A very Ruffa Christmas with Lorin and Venice
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With her trademark verve and vivacity, she quips: “I love Christmas!”
In a radiant red dress, it’s easy to believe that TV5 star Ruffa Gutierrez is very much into the spirit of the season.
To illustrate: She has decided to set up two Christmas trees this year in her well-appointed home somewhere in Makati.
“For the first time, I have two trees,” she says, giddy as a kid caught munching on Santa’s cookies. “Last year, I had a colorful tree. But I’m now in the mood for a more elegant and subdued tree.”
In one corner of the modish living room, she set up a 10-foot evergreen that she got at the Rockwell Power Plant mall.
She and her little helpers, daughters Lorin and Venice, decorated that one with black, white, gray and crystal ornaments.
For Lorin and Venice, mom Ruffa put up a “sparkly and vibrant kiddie” tree in the lanai.
The kids’ tree is shorter at seven feet and decorated with disco balls and bejeweled trinkets, and topped with large, flamboyant feathers.
The tree is as multihued as Ruffa’s fairy queen costumes on the TV5 fantasy series “Enchanted Garden.”
“I want my kids to have a fun and festive, bright and beautiful Christmas,” she relates.
Coincidentally, her daughters are growing up on a street called “Paraiso”—the same one where Sharon Cuneta grew up, in the same posh village where Pops Fernandez once lived.
“I feel blessed that I am able to raise my daughters in this quiet neighborhood,” Ruffa says. “That I am able to send them to good schools. It’s hard being a single working mom, but I have a lot to be thankful for this year,” she says.
As far as Ruffa is concerned, the holiday season is a time to give thanks and to celebrate with the entire clan.
“Last year, we hired a caterer. This year, we’re planning to have home-cooked meals, to save money, too.” Since the cook in this house and her mom’s cook in her own Quezon City home are kitchen whizzes, “they’ll join forces and whip up our noche buena this year.”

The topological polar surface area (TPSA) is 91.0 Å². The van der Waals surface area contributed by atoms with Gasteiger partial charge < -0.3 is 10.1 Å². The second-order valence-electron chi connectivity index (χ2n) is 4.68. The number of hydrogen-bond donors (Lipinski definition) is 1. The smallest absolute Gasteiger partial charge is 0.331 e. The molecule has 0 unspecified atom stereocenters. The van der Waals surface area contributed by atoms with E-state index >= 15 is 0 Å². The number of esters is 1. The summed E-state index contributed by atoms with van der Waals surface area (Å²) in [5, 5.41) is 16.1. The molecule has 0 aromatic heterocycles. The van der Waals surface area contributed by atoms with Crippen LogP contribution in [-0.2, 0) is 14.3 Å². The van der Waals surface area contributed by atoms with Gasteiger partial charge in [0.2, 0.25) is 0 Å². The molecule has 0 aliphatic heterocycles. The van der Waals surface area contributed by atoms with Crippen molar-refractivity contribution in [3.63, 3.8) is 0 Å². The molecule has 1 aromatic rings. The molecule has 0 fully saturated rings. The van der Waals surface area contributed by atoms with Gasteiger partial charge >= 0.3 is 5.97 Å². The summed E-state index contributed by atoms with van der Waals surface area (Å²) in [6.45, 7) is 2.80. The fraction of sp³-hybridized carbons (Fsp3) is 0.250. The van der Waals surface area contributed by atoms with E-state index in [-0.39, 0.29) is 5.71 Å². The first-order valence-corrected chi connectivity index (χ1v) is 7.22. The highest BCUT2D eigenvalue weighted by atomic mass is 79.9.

If Ruffa had her way, she’d have a healthy, fat-free, low-sodium and low-sugar Yuletide spread. “I’m in charge of the menu, so we will not have pork. We’ll have turkey or Angus beef instead.”
Mom and manager Annabelle Rama, however, will surely insist on ordering Cebu lechon straight from her home province.
Ruffa is certain that her mom would smuggle in all the “bad” goodies— “The carbs, the pasta, the biko and kakanin, the ham and roasted suckling pig. All the fattening delicacies we had when we were kids.”
Her most memorable holiday season was one spent in the United States when she was much younger.
“We experienced a white Christmas,” she recounts. “We drove up to Frazier Park in the mountains of California. My aunt Lilibeth Gutierrez would usually buy a log cake from Gelson’s (supermarket) for us.”
Though they lived in Northridge, near Los Angeles, she experienced thoroughly Filipino Christmases. “I woke up early in the morning to attend Simbang Gabi (or Misa de Gallo) as a teenager. I tried to finish all nine early-morning Masses so I can make a wish at the end.”
No Christmas wish list
As a grown-up, she no longer wishes for material things for herself. “I don’t have a Christmas wish list. I think I already have almost everything I want,” she says.
The way things stand, she merely hopes to travel more.
“I am no longer into designer bags. I’d rather splurge on trips,” says Ruffa. “My mom thinks I’m crazy to spend so much on traveling. I joke that I don’t need to buy expensive bags since I can always borrow from her collection.”
Ruffa, who has a cameo in the Metro Manila Film Festival entry “Sosy Problems,” did a lot of globe-trotting in 2012.
“I enjoyed life to the fullest,” she says.
She welcomed 2012 with brothers Richard and Raymond in New York— “in the Meatpacking District.”
Two weeks later, she toured the cities of Rio de Janeiro, Sao Paulo and Buenos Aires with friend Crystalle Belo.
The launch of TV5’s international channel brought her to San Francisco and Los Angeles.
She made sure to tour the country as well. “It was my first time to visit San Vicente, Palawan. My brother Richard told me about this beach destination, where his TV show ‘Survivor Philippines’ was taped.”
Then she flew to Europe once more, for the Olympics held in London. “While there, I took a side trip to Barcelona and Ibiza in Spain, and Saint-Tropez in France, too.”
She also watched the Formula 1 race in Singapore.
“It was a year of adventures,” she enthuses. “I was literally everywhere in 2012.”